I’ve been reading a series of thrillers recently, but this is the last for the time being.
Donna Leon is very popular with the cognoscenti, and her name appears in the top 10 of books sold in my local bookshop. This story is set in Venice, and features Commissario Brunetti investigating the death of an old woman: did she die of natural causes, or was she shaken so violently that it provoked a heart attack?
The politics of Italy are a prominent element in this story. It would be simpler to leave the death as natural causes, but Brunetti suspects there is more to it, and when he discovers that she has been providing a safe haven for abused women he decides to push on with the investigation regardless of instructions from above.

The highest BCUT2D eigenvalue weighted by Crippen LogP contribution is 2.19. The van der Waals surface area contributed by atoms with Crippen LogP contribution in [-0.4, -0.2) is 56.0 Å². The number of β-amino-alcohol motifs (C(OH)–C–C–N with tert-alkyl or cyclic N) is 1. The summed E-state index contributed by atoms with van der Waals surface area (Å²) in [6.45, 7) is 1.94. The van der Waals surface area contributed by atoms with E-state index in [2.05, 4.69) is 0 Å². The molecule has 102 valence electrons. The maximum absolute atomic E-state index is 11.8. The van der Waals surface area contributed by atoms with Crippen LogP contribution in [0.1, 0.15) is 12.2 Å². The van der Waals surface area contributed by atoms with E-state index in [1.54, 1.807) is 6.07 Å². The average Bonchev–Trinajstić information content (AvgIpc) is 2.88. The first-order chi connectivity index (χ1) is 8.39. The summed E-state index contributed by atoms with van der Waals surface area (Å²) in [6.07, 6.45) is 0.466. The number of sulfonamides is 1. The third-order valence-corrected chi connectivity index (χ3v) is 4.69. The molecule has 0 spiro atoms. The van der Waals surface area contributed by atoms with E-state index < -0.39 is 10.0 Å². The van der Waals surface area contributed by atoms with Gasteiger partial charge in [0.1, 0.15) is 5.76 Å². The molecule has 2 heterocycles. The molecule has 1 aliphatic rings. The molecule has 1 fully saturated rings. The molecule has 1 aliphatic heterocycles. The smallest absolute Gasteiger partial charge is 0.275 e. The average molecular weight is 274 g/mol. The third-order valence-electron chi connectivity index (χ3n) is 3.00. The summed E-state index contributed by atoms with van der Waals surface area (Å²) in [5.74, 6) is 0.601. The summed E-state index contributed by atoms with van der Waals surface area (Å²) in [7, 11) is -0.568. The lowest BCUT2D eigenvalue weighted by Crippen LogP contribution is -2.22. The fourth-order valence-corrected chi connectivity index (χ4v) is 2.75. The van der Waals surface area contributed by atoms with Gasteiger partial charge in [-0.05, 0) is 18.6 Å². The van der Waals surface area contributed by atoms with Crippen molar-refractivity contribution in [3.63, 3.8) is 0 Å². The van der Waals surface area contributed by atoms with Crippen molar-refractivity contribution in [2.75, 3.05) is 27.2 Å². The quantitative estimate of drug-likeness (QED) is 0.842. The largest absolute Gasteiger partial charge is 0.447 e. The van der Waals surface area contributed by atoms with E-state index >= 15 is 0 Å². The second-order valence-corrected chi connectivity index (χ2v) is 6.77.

The pace of the novel is leisurely and this gives time to develop a range of characters: the nun from southern Italy whose views on truth and honesty are influenced by that background; the illiterate old man with one abiding passion; the police secretary with bureaucratic connections enabling access to all sorts of illegitimate information. In each case Leon explores the political and moral world these characters inhabit, so that the novel is thoughtful and informative as well as intriguing.
I might come back to this author later – that’s a recommendation – but at the moment my appetite for thrillers has abated.